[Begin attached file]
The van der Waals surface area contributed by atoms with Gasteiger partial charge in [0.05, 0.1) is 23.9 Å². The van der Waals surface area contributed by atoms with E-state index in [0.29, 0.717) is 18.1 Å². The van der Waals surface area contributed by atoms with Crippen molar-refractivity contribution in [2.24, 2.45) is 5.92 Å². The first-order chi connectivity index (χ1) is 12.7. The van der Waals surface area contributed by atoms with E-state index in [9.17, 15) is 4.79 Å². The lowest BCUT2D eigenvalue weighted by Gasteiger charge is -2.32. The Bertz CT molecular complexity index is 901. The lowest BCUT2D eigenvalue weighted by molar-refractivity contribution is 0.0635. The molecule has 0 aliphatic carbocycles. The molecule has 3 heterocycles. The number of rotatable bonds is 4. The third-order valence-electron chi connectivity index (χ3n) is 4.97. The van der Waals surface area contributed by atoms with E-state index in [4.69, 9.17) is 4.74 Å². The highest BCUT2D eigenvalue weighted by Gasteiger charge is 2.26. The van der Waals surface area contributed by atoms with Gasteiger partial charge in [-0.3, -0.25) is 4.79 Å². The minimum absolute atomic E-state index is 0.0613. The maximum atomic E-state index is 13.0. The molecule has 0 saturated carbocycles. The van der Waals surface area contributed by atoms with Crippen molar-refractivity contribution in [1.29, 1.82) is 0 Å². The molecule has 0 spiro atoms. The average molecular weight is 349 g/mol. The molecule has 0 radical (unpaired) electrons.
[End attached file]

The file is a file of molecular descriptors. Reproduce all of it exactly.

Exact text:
The van der Waals surface area contributed by atoms with Gasteiger partial charge in [0.05, 0.1) is 23.9 Å². The van der Waals surface area contributed by atoms with E-state index in [0.29, 0.717) is 18.1 Å². The van der Waals surface area contributed by atoms with Crippen molar-refractivity contribution in [2.24, 2.45) is 5.92 Å². The first-order chi connectivity index (χ1) is 12.7. The van der Waals surface area contributed by atoms with E-state index in [9.17, 15) is 4.79 Å². The lowest BCUT2D eigenvalue weighted by Gasteiger charge is -2.32. The Bertz CT molecular complexity index is 901. The lowest BCUT2D eigenvalue weighted by molar-refractivity contribution is 0.0635. The molecule has 0 aliphatic carbocycles. The molecule has 3 heterocycles. The number of rotatable bonds is 4. The third-order valence-electron chi connectivity index (χ3n) is 4.97. The van der Waals surface area contributed by atoms with E-state index in [4.69, 9.17) is 4.74 Å². The highest BCUT2D eigenvalue weighted by Gasteiger charge is 2.26. The van der Waals surface area contributed by atoms with Gasteiger partial charge in [-0.3, -0.25) is 4.79 Å². The minimum absolute atomic E-state index is 0.0613. The maximum atomic E-state index is 13.0. The molecule has 0 saturated carbocycles. The van der Waals surface area contributed by atoms with Crippen molar-refractivity contribution in [1.29, 1.82) is 0 Å². The molecule has 0 spiro atoms. The average molecular weight is 349 g/mol. The molecule has 0 radical (unpaired) electrons.